What’s the Difference between an Oxygen Regulator and an Oxygen Sensor?

Supplemental oxygen therapy can be delivered in three ways: via oxygen concentrator, compressed oxygen gas or liquid oxygen. Many oxygen concentrators contain an oxygen sensor, while oxygen tanks work by using an oxygen regulator. The difference between these two methods is explained in the following text.

Oxygen Concentrators

oxygen regulator, oxygen sensor, oxygen concentrator

The least expensive, in the long-term, and most effective way to deliver supplemental oxygen without refills is through an oxygen concentrator.[1] Oxygen concentrators come in many different sizes with the smallest portable unit weighing less than two pounds. Some oxygen concentrators come with one or multiple oxygen sensors to detect the percentage of oxygen being delivered to the patient, while other units can be purchased with or without an oxygen sensor.

Compressed Oxygen Gas

Compressed oxygen gas is stored in oxygen cylinders that are usually made of steel or aluminum. Because oxygen in these tanks is stored in the form of pressurized gas, the canisters must be kept upright and handled with care. As the oxygen flow rate of the patient increases, the tanks increase in size. Oxygen tanks are bulky, heavy and have to be refilled or changed frequently. They also contain pressure valves that have to be checked regularly.  The oxygen in the tank is delivered to the patient at 100% concentration.[2] The oxygen tank is also equipped with an oxygen regulator that regulates the amount of oxygen delivered to the patient.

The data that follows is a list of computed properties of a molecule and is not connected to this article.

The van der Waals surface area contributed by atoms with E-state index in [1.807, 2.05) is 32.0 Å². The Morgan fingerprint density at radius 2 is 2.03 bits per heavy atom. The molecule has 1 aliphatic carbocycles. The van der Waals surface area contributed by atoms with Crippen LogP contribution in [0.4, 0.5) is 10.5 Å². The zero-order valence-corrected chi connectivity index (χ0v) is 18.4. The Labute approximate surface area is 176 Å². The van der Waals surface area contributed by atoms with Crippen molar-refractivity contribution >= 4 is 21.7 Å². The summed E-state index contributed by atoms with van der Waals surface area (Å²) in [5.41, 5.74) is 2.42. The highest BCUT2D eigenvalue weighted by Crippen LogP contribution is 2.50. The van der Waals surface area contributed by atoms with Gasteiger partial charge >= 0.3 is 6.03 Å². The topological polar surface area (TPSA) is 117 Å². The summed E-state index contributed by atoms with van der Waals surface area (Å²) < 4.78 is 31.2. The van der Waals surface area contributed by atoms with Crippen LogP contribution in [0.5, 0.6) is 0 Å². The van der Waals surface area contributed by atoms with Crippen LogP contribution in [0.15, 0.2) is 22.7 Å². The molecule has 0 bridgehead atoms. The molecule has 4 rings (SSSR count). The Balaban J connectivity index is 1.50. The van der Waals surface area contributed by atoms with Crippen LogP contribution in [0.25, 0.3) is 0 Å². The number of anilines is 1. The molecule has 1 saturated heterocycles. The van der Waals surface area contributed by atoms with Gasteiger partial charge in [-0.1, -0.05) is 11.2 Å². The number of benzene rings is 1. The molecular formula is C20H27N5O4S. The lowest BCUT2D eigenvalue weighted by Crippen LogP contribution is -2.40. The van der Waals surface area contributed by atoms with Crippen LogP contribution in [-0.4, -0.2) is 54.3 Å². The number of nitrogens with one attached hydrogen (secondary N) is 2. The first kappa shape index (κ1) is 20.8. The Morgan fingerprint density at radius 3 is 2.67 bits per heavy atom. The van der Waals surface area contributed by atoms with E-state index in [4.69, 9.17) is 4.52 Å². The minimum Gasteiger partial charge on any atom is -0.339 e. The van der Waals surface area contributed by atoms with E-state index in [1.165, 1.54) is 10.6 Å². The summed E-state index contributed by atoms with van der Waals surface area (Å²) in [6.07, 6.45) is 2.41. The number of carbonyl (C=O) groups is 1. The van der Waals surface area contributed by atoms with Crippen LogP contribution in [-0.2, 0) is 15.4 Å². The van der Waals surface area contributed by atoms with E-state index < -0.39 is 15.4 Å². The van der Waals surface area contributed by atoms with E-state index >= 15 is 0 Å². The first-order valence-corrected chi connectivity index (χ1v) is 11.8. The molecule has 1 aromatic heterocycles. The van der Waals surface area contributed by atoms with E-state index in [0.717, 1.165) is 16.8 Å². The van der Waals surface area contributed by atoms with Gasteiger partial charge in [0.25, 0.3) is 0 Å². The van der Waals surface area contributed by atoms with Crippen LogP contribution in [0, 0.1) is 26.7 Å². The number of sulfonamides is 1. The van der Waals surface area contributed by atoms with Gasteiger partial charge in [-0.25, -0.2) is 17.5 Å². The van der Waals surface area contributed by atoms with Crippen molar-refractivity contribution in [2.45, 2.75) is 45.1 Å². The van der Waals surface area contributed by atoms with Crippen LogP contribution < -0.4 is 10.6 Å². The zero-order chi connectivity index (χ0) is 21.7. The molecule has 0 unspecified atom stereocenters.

Liquid Oxygen

A liquid oxygen supply system consists of a bulk storage unit or reservoir that is housed in the home and a small, portable unit you can carry around with you. Both units have a design similar to that of a thermos bottle, consisting of a container inside another container separated by a vacuum. Liquid oxygen is also delivered to the patient at 100% concentration, and may incorporated an oxygen conserving device, also known as an oxygen regulator, to regulate the flow of oxygen to the patient.[3]

One of the biggest perks of using liquid oxygen is that it uses no electricity and can deliver high flows of oxygen for a longer period of time. However, liquid oxygen systems are getting more difficult to obtain.

So how are oxygen regulators and oxygen sensors different? Here is how they function, depending on the kind of oxygen delivery system you’re using.

Oxygen Regulators

Oxygen regulators, which are sometimes referred to as oxygen conserving devices (OCDs), are used to regulate the flow of oxygen from a portable cylinder of compressed oxygen gas or a liquid oxygen system to the oxygen tubing and nasal cannula or oxygen face mask used to breathe in the oxygen. Oxygen regulators release compressed or liquid oxygen from an oxygen tank in a continuous mode measured in liters per minute (LPM).[4] Oxygen regulators are essential for ensuring that you are receiving the correct amount of oxygen.